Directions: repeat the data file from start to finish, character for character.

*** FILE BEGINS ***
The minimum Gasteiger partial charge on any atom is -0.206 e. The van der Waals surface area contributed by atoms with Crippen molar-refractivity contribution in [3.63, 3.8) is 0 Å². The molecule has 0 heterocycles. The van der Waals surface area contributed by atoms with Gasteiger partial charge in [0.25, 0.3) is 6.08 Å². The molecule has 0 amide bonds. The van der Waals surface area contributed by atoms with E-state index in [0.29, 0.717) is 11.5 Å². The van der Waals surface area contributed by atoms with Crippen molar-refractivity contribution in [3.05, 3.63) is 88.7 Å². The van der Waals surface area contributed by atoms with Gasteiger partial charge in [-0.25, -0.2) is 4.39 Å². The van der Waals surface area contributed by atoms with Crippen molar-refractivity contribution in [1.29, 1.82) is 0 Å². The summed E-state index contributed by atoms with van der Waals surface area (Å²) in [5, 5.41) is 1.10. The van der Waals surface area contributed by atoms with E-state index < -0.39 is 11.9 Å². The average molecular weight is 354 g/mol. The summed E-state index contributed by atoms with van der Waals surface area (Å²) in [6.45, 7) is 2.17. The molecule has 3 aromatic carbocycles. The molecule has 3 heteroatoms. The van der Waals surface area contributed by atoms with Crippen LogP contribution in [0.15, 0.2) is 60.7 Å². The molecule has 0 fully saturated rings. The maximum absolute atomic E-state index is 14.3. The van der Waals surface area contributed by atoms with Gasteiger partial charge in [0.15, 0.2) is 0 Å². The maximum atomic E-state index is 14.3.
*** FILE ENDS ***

The minimum Gasteiger partial charge on any atom is -0.206 e. The van der Waals surface area contributed by atoms with Crippen molar-refractivity contribution in [3.63, 3.8) is 0 Å². The molecule has 0 heterocycles. The van der Waals surface area contributed by atoms with Gasteiger partial charge in [0.25, 0.3) is 6.08 Å². The molecule has 0 amide bonds. The van der Waals surface area contributed by atoms with E-state index in [0.29, 0.717) is 11.5 Å². The van der Waals surface area contributed by atoms with Crippen molar-refractivity contribution in [3.05, 3.63) is 88.7 Å². The van der Waals surface area contributed by atoms with Gasteiger partial charge in [-0.25, -0.2) is 4.39 Å². The van der Waals surface area contributed by atoms with Crippen molar-refractivity contribution in [1.29, 1.82) is 0 Å². The summed E-state index contributed by atoms with van der Waals surface area (Å²) in [5, 5.41) is 1.10. The van der Waals surface area contributed by atoms with E-state index < -0.39 is 11.9 Å². The average molecular weight is 354 g/mol. The summed E-state index contributed by atoms with van der Waals surface area (Å²) in [6.45, 7) is 2.17. The molecule has 3 aromatic carbocycles. The molecule has 3 heteroatoms. The van der Waals surface area contributed by atoms with Crippen LogP contribution in [0.15, 0.2) is 60.7 Å². The molecule has 0 fully saturated rings. The maximum absolute atomic E-state index is 14.3. The van der Waals surface area contributed by atoms with Gasteiger partial charge in [0.15, 0.2) is 0 Å². The maximum atomic E-state index is 14.3.